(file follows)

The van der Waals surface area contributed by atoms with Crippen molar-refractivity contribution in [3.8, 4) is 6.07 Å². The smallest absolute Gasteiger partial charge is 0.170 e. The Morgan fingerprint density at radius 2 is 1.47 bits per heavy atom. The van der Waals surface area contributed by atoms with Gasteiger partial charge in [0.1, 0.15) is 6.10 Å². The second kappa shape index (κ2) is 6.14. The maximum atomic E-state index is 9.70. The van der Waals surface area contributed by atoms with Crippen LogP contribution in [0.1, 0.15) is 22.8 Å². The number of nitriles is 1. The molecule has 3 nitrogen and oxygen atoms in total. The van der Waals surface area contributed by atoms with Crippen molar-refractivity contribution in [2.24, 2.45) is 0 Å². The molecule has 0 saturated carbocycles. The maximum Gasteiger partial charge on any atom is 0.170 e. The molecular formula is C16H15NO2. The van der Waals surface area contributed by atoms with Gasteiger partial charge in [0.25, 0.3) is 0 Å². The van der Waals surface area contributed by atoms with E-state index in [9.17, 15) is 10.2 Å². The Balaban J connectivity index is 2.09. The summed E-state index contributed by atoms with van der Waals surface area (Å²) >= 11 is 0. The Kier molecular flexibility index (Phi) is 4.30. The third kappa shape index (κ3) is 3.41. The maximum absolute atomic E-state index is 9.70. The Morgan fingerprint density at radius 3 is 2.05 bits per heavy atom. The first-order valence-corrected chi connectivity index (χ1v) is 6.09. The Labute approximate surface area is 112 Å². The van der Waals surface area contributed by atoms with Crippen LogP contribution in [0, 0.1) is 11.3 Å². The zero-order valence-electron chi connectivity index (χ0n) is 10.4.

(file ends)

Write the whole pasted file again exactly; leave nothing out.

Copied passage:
The van der Waals surface area contributed by atoms with Crippen molar-refractivity contribution in [3.8, 4) is 6.07 Å². The smallest absolute Gasteiger partial charge is 0.170 e. The Morgan fingerprint density at radius 2 is 1.47 bits per heavy atom. The van der Waals surface area contributed by atoms with Gasteiger partial charge in [0.1, 0.15) is 6.10 Å². The second kappa shape index (κ2) is 6.14. The maximum atomic E-state index is 9.70. The van der Waals surface area contributed by atoms with Crippen LogP contribution in [0.1, 0.15) is 22.8 Å². The number of nitriles is 1. The molecule has 3 nitrogen and oxygen atoms in total. The van der Waals surface area contributed by atoms with Crippen molar-refractivity contribution in [2.24, 2.45) is 0 Å². The molecule has 0 saturated carbocycles. The maximum Gasteiger partial charge on any atom is 0.170 e. The molecular formula is C16H15NO2. The van der Waals surface area contributed by atoms with Gasteiger partial charge in [0.25, 0.3) is 0 Å². The van der Waals surface area contributed by atoms with E-state index in [9.17, 15) is 10.2 Å². The Balaban J connectivity index is 2.09. The summed E-state index contributed by atoms with van der Waals surface area (Å²) >= 11 is 0. The Kier molecular flexibility index (Phi) is 4.30. The third kappa shape index (κ3) is 3.41. The maximum absolute atomic E-state index is 9.70. The Morgan fingerprint density at radius 3 is 2.05 bits per heavy atom. The first-order valence-corrected chi connectivity index (χ1v) is 6.09. The Labute approximate surface area is 112 Å². The van der Waals surface area contributed by atoms with Crippen LogP contribution in [0, 0.1) is 11.3 Å². The zero-order valence-electron chi connectivity index (χ0n) is 10.4.